BeeFree Agro is on a mission to change the lives of ranchers and dairy farmers by using autonomous drones. CEO and co-founder Noam Azran tells us more.
Though the lives of dairy farmers and ranchers may seem idyllic, not everyone is cut out for the hard work it requires. Knowledge and experience are important factors, but with typical working days lasting well beyond the average 9-to-5, it also requires a preparedness to spend long hours monitoring and moving one’s herd, which especially rings true for grazing operations. With social and economic changes adding pressure, dairy farmers and ranchers alike are forced to adapt. Lifelong rancher and first-generation drone cowboy Noam Azran has first-hand experience facing these challenges. He believes his company BeeFree Agro will take some of the strain off of ranchers’ and dairy farmers’ shoulders.
“We use the drones to ensure the troughs are full of water and the fences are up, but we also use them to move the cattle from lot to lot, or to bring them together for medical check-ups,” Azran explains. Photo: Noam Azran, BeeFree Agro
“Until a year ago, my partner Dvir and I were both cowboys managing herds,” Azran tells Dairy Global. “We have been working together for 10 years running a ranch in the north of Israel. Around 2014, we started working with drones,” he adds. Initially used for surveillance and control, they quickly discovered that their cows – Azran and his co-founder Dvir Cohen keep beef cattle themselves – interacted with the drones by moving out of their way. As such, the drones were essentially herding their animals. Soon after they made this discovery, they adapted their operation to revolve around it. “We use the drones to ensure the troughs are full of water and the fences are up, but we also use them to move the cattle from lot to lot, or to bring them together for medical check-ups,” Azran explains.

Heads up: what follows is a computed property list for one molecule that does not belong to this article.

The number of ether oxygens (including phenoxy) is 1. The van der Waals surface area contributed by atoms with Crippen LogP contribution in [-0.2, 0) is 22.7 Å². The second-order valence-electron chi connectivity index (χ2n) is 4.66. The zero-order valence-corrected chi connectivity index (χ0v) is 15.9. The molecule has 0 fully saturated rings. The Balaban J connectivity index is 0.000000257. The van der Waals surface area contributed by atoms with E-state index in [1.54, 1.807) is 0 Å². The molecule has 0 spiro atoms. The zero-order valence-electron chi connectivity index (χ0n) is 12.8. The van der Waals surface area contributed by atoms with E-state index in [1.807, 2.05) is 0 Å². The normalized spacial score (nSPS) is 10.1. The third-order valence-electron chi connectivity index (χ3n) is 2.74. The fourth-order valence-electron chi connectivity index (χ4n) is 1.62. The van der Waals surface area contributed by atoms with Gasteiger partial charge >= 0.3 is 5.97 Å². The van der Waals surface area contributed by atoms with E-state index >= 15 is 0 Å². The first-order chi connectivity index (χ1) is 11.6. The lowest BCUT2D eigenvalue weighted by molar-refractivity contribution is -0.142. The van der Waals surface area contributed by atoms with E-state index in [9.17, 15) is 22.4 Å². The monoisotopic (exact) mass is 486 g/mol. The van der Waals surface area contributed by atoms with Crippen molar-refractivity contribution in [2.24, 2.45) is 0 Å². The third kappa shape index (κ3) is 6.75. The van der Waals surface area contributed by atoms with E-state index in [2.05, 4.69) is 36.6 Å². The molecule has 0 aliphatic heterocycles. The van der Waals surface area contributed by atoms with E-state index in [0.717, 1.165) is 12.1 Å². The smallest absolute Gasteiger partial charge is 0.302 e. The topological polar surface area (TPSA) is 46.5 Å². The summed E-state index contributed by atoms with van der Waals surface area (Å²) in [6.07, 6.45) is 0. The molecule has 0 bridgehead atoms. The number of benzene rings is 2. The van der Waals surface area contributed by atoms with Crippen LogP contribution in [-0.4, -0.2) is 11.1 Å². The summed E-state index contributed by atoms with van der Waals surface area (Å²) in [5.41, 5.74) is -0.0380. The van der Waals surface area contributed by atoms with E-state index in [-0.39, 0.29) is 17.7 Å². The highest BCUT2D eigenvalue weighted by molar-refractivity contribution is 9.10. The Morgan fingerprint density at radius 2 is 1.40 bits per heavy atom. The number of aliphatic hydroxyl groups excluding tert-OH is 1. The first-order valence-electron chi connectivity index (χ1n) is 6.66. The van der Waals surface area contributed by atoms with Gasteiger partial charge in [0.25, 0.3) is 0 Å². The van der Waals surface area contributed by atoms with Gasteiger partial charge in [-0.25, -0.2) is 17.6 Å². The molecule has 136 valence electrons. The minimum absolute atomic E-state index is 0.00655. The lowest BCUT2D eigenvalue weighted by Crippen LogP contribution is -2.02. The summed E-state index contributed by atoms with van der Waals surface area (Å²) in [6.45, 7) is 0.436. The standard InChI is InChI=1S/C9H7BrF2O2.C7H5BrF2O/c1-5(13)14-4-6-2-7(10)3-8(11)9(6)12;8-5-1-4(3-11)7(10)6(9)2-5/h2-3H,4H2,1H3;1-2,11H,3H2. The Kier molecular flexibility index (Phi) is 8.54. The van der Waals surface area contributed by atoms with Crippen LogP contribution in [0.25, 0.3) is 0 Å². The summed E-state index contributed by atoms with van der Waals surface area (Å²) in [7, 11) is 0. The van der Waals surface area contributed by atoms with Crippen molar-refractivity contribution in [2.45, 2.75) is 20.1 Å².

“We come from the beef livestock industry, but there is a big potential here for the dairy industry, particularly for grazing operations,” Azran continues. “As a dairy farmer, you have to bring in the herd a couple of times a day for milking, and then take them back out into the pasture. This is something our drone can do,” he adds. The technology his company has developed reduces the need for manual labour, and some big names in the industry have shown an interest. “But again, we have only just come out into the world,” Azran is quick to add.
Lifelong rancher and first-generation drone cowboy Noam Azran is well aware of the challenges farmers and ranchers face. Photo: Noam Azran, BeeFree Agro
Whereas Azran and Cohen previously used horses and dogs to herd their cattle, they now use drones. According to Azran, this has changed their lives: “We went from needing to hire 2 or 3 hands on the ranch to it just being the two of us. We now have more time on our hands to improve the genetics of our herd, but it has also been a major change to our personal lives,” he adds. “We went from working 16, sometimes 18 hours a day to working 10 to 12 hours a day. It has had a huge impact on everything,”
From their own experience, the two saw this as a game-changer for the industry: “We showed our fellow ranchers and friends, and they loved the idea,” he says, but is quick to add that flying the drones was outside of most of their friends’ comfort zone. “We realised that we needed to create an autonomous system in order to commercialise this,”